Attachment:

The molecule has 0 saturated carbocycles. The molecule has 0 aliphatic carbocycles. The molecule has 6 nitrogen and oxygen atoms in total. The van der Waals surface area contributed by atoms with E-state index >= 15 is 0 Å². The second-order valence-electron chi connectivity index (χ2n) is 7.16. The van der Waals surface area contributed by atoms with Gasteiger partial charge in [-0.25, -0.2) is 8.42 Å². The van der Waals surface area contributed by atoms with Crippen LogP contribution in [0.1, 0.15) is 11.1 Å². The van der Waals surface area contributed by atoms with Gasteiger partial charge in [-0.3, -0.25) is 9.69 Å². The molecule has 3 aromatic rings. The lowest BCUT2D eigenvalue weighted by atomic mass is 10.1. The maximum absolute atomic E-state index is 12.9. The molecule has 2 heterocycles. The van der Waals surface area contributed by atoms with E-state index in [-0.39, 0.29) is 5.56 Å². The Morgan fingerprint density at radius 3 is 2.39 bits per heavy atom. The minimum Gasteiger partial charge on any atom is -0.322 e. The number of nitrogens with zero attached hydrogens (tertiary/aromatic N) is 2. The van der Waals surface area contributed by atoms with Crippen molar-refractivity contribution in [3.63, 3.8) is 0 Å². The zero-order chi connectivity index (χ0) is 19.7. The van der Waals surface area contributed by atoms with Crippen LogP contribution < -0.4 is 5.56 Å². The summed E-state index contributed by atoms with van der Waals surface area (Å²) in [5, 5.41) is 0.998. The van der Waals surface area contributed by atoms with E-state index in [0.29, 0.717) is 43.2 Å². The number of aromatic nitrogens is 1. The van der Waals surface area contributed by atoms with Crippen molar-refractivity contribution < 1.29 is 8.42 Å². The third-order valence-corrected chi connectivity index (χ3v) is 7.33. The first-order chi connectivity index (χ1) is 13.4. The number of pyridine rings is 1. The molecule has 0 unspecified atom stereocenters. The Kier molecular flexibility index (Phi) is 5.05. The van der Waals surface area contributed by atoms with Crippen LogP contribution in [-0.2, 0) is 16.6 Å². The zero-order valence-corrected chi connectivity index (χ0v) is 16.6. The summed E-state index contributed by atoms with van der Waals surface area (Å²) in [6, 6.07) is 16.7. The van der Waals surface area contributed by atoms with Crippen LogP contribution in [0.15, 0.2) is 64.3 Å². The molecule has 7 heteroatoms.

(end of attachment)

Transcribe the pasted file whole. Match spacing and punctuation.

The molecule has 0 saturated carbocycles. The molecule has 0 aliphatic carbocycles. The molecule has 6 nitrogen and oxygen atoms in total. The van der Waals surface area contributed by atoms with E-state index >= 15 is 0 Å². The second-order valence-electron chi connectivity index (χ2n) is 7.16. The van der Waals surface area contributed by atoms with Gasteiger partial charge in [-0.25, -0.2) is 8.42 Å². The van der Waals surface area contributed by atoms with Crippen LogP contribution in [0.1, 0.15) is 11.1 Å². The van der Waals surface area contributed by atoms with Gasteiger partial charge in [-0.3, -0.25) is 9.69 Å². The molecule has 3 aromatic rings. The lowest BCUT2D eigenvalue weighted by atomic mass is 10.1. The maximum absolute atomic E-state index is 12.9. The molecule has 2 heterocycles. The van der Waals surface area contributed by atoms with E-state index in [-0.39, 0.29) is 5.56 Å². The Morgan fingerprint density at radius 3 is 2.39 bits per heavy atom. The minimum Gasteiger partial charge on any atom is -0.322 e. The number of nitrogens with zero attached hydrogens (tertiary/aromatic N) is 2. The van der Waals surface area contributed by atoms with Crippen molar-refractivity contribution in [3.63, 3.8) is 0 Å². The zero-order chi connectivity index (χ0) is 19.7. The van der Waals surface area contributed by atoms with Crippen LogP contribution < -0.4 is 5.56 Å². The summed E-state index contributed by atoms with van der Waals surface area (Å²) in [5, 5.41) is 0.998. The van der Waals surface area contributed by atoms with E-state index in [0.29, 0.717) is 43.2 Å². The number of aromatic nitrogens is 1. The van der Waals surface area contributed by atoms with Crippen molar-refractivity contribution < 1.29 is 8.42 Å². The third-order valence-corrected chi connectivity index (χ3v) is 7.33. The first-order chi connectivity index (χ1) is 13.4. The number of pyridine rings is 1. The molecule has 0 unspecified atom stereocenters. The Kier molecular flexibility index (Phi) is 5.05. The van der Waals surface area contributed by atoms with Crippen LogP contribution in [-0.2, 0) is 16.6 Å². The zero-order valence-corrected chi connectivity index (χ0v) is 16.6. The summed E-state index contributed by atoms with van der Waals surface area (Å²) in [6, 6.07) is 16.7. The van der Waals surface area contributed by atoms with Crippen LogP contribution in [0.15, 0.2) is 64.3 Å². The molecule has 7 heteroatoms.